The head unit 14 can include a display 18 such as a digital map. The display 18 in some implementations is a touchscreen and includes a software keyboard for entering text input, which may include the name or address of a destination, point of origin, etc. Hardware input controls 20 and 22 on the head unit 14 and the steering wheel, respectively, can be used for entering alphanumeric characters or to perform other functions for requesting navigation directions. The head unit 14 also can include audio input and output components such as a microphone 24 and speakers 26, for example. The speakers 26 can be used to play the audio instructions sent from the portable device 10.

An example implementation of the portable device 10 is discussed next with reference to FIG. 2. The portable device 10 can include a short-range communication unit 30A for communicating with the head unit 14 (as shown in FIG. 1). The short-range communication unit 30 can support one or more communication schemes such as USB, Bluetooth, Wi-Fi Direct, etc. The portable device 10 can include a display 27 such as a touchscreen, and audio input and output components such as a microphone 32 and speakers 33. Additionally, the portable device 10 includes a graphics processing unit (GPU) 28, one or more processors or CPUs 34, a GPS module 36, a memory 38, and a cellular communication unit 50 to transmit and receive data via a 3G cellular network, a 4G cellular network, or any other suitable network. The portable device 10 can also include sensors 48 (e.g., an accelerometer, a gyrometer, an inertial measurement unit (IMU), a speedometer). In one implementation, to improve accuracy during real-time navigation, the portable device 10 relies on the positioning data supplied by the head unit 14 (as shown in FIG. 1), rather than on the output of the GPS module 36. The portable device 10 can also rely on the speed and direction data supplied by the head unit 14, rather than on the output of the sensors 48.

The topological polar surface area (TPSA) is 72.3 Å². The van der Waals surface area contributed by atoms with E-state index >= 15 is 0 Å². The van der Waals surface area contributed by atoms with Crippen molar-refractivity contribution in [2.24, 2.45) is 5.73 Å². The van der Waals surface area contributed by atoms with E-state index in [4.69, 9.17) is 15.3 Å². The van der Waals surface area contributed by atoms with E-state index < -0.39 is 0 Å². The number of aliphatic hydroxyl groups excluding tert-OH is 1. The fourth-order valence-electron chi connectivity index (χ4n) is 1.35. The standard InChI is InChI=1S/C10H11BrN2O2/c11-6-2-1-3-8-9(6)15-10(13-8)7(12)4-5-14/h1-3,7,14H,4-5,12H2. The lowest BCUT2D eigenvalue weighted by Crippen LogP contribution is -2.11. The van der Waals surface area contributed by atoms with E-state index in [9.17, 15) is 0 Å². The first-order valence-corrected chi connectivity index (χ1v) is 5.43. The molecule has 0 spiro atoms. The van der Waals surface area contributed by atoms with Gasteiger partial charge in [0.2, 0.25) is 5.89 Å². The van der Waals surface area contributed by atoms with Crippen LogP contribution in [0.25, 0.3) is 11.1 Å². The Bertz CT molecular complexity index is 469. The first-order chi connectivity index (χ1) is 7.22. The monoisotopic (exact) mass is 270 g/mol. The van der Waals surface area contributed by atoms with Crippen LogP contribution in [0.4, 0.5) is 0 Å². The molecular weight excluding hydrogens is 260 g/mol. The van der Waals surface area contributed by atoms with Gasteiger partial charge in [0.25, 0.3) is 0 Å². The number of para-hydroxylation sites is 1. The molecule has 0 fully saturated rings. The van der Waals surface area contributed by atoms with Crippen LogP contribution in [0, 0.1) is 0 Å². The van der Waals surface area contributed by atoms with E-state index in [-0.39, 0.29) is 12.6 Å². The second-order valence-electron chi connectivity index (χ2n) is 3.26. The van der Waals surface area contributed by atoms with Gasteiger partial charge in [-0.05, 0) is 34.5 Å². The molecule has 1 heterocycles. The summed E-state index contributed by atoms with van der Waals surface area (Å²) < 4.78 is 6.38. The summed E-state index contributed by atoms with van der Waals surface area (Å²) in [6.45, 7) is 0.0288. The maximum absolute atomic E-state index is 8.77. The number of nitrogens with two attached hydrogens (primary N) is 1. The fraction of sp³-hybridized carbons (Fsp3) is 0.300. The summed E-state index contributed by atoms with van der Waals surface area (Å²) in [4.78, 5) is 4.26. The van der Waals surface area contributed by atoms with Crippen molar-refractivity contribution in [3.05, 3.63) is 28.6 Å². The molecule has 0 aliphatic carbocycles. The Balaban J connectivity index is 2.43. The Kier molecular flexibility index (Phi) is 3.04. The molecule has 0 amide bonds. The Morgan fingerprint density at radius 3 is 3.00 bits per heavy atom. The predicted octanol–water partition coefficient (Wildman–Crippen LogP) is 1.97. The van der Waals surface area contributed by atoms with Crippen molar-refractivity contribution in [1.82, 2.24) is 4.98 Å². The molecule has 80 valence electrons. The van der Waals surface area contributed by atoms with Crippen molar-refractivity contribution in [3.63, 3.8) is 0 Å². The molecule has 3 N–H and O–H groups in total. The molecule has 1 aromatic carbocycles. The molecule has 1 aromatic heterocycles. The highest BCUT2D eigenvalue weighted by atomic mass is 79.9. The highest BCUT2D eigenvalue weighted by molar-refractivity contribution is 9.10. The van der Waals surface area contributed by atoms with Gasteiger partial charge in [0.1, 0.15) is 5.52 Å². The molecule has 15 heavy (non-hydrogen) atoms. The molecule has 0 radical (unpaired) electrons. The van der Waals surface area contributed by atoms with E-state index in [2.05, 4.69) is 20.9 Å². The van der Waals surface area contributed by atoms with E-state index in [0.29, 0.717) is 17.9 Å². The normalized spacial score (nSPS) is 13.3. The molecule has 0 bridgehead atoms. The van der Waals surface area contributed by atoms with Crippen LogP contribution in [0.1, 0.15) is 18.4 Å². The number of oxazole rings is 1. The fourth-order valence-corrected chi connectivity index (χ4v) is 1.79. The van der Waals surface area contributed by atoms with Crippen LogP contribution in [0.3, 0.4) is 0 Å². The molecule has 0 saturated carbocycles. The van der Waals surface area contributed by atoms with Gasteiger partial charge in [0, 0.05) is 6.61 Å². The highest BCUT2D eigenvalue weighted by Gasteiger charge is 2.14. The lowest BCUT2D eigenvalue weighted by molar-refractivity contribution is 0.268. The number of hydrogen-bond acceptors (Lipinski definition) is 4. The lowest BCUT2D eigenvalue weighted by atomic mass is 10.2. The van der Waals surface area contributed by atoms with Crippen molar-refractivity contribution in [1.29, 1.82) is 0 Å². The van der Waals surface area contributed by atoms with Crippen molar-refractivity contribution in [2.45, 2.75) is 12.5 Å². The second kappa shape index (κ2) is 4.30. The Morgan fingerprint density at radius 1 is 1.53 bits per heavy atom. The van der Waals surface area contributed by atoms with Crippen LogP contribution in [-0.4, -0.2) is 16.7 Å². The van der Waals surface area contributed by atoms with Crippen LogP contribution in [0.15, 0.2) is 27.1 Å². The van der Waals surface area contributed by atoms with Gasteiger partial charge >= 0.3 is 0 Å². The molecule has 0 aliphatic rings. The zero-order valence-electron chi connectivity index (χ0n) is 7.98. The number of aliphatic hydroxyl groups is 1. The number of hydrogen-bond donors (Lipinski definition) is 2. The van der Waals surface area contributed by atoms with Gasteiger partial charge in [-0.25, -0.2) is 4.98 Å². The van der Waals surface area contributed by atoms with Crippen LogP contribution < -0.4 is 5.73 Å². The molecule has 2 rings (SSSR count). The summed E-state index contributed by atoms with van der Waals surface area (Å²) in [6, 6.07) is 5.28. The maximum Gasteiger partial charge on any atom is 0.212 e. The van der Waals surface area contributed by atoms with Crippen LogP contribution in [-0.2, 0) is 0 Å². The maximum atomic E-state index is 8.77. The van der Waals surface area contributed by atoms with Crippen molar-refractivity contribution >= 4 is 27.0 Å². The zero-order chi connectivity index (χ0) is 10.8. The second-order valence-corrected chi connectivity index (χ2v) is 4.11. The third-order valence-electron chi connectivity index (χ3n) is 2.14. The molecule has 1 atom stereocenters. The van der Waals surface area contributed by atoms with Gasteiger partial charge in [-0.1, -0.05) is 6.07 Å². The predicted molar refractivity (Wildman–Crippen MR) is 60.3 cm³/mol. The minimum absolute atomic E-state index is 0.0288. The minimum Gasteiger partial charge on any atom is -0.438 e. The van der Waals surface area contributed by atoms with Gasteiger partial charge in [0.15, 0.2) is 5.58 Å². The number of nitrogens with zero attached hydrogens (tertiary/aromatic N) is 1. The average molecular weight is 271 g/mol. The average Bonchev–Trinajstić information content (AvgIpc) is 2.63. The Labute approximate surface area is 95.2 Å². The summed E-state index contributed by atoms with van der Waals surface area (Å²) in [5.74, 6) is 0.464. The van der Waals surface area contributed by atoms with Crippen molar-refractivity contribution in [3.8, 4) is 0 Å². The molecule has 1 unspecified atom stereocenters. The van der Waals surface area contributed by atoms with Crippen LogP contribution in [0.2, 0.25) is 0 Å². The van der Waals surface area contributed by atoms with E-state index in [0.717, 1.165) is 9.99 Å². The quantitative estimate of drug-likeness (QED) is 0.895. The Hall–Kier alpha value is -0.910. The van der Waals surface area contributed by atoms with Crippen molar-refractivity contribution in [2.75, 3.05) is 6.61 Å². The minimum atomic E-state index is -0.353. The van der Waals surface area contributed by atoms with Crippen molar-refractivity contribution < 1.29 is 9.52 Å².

The memory 38 can store, for example, contacts 40 and other personal data of the driver. As illustrated in FIG. 2, the memory also can store instructions of an operating system 42, and a speed reporting unit 46 as part of a mapping application 44 that invokes a mapping API during operation. The speed reporting unit 46 can determine the speed at which the portable device is moving using the sensors 48, or alternatively can determine the speed using speed data supplied by the head unit 14, and can report an indication of the speed to a map version engine. The speed at which the portable device 10 is moving can be related to, for example, the user's walking speed, the user's biking speed, the user's travelling speed in a vehicle, etc.

The software components 42, 44, and 46 can include compiled instructions and/or instructions in any suitable programming language interpretable at runtime. In any case, the software components 42, 44, and 46 execute on the one or more processors 34.

The mapping application 44 generally can be provided in different versions for different respective operating systems. For example, the maker of the portable device 10 can provide a Software Development Kit (SDK) including the mapping application 44 for the Android™ platform, another SDK for the iOS™ platform, etc.

FIG. 3A illustrates an example communication system in which the portable device 10 can operate to obtain map data either automatically or in response to user requests submitted via the head unit 14 (as shown in FIG. 1) or the portable device 10. For ease of illustration, the portable device 10 is illustrated in FIG. 3A in a simplified manner, i.e., without some of the components illustrated in FIG. 2 and/or discussed elsewhere in this disclosure.

The portable device 10 has access to a wide area communication network 52 such as the Internet via a long-range wireless communication link (e.g., a cellular link). Referring back to FIG. 2, the portable device 10 can access the communication network 52 via a cellular communication unit 50. In the example configuration of FIG. 3A, the portable device 10 communicates with a navigation server 54 that provides navigation data and a map data server 56 in which a map version engine 62 generates several versions of map data (e.g., in a vector graphics format), and selects one of the versions for display on the portable device 10 or on the head unit display 18 (as shown in FIG. 1). To generate the several versions of map data, the map version engine 62 receives map data for a particular geographic area from a map database 64 which stores map data for the world.